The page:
What is being done to treat it?


Several vaccines are being tested, but none have been approved for clinical use.

One of the untested drugs, Zmapp, has been used on two American missionaries who are said to be improving. It was also given to a Spanish priest who later died. Its effectiveness is unknown but the WHO has ruled its use ethical in the circumstances.

Severely ill patients require intensive supportive care. Patients are frequently dehydrated and require oral rehydration with solutions containing electrolytes or intravenous fluids.

Stocks of Zmapp, which was developed by an American pharmaceutical company, have been sent to West Africa. The company says it has given the treatment free of charge.

Canada has also sent around 1000 doses of an experimental drug developed by government laboratories. It has previously shown promising results in animals but has never been tested on humans.




Source: euronews




Why global warming is taking a break

Global warming is currently taking a break: whereas global temperatures rose drastically into the late 1990s, the global average temperature has risen only slightly since 1998 — surprising, considering scientific climate models predicted considerable warming due to rising greenhouse gas emissions. Climate sceptics used this apparent contradiction to question climate change per se — or at least the harm potential caused by Read more →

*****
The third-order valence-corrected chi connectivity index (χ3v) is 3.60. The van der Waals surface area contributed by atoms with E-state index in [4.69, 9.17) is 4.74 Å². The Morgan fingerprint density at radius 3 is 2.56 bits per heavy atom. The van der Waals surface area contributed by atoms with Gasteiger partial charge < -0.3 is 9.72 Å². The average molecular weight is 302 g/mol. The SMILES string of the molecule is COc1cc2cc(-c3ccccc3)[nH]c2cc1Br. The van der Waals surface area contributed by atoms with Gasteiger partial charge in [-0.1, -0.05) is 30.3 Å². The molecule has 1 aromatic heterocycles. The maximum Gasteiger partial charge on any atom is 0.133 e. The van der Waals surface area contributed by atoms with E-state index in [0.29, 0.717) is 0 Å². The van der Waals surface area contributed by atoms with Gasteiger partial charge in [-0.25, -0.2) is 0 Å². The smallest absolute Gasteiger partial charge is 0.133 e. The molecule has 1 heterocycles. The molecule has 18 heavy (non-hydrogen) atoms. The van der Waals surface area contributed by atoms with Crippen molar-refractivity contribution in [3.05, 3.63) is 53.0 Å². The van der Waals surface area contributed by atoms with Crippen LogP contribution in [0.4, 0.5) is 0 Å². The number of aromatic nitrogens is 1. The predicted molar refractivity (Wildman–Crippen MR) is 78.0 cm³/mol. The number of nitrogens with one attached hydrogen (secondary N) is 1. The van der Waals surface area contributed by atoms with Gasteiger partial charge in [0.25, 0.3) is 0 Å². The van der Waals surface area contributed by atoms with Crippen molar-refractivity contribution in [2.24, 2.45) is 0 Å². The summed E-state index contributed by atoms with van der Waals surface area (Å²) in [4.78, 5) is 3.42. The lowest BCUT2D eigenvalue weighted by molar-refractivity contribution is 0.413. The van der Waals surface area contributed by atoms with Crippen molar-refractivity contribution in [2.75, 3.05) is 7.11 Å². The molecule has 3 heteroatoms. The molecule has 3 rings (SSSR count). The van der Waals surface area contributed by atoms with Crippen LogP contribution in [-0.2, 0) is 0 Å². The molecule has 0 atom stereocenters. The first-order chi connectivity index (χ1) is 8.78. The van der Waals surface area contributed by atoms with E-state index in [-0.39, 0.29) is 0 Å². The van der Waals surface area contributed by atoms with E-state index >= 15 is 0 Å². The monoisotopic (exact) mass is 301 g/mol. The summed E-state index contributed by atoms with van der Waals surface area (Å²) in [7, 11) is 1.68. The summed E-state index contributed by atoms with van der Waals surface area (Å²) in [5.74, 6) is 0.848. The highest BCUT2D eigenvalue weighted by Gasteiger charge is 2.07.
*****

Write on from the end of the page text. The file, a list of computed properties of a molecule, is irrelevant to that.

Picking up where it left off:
greenhouse gases — as well as the validity of the climate models. Meanwhile, the majority of climate researchers continued to emphasise that the short-term ‘warming hiatus’ could largely be explained on the basis of current scientific understanding and did not contradict longer term warming.

Researchers have been looking into the possible causes of the warming hiatus over the past few years. For the first time, Reto Knutti, Professor of Climate Physics at ETH Zurich, has systematically examined all current hypotheses together with a colleague. In a study published in the latest issue of the journal Nature Geoscience, the researchers conclude that two important factors are equally responsible for the hiatus.

El Niño warmed Earth

One of the important reasons is natural climate fluctuations, of which the weather phenomena El Niño and La Niña in the Pacific are the most important and well known. “1998 was a strong El Niño year, which is why it was so warm that year,” says Knutti. In contrast, the counter-phenomenon La Niña has made the past few years cooler than they would otherwise have been.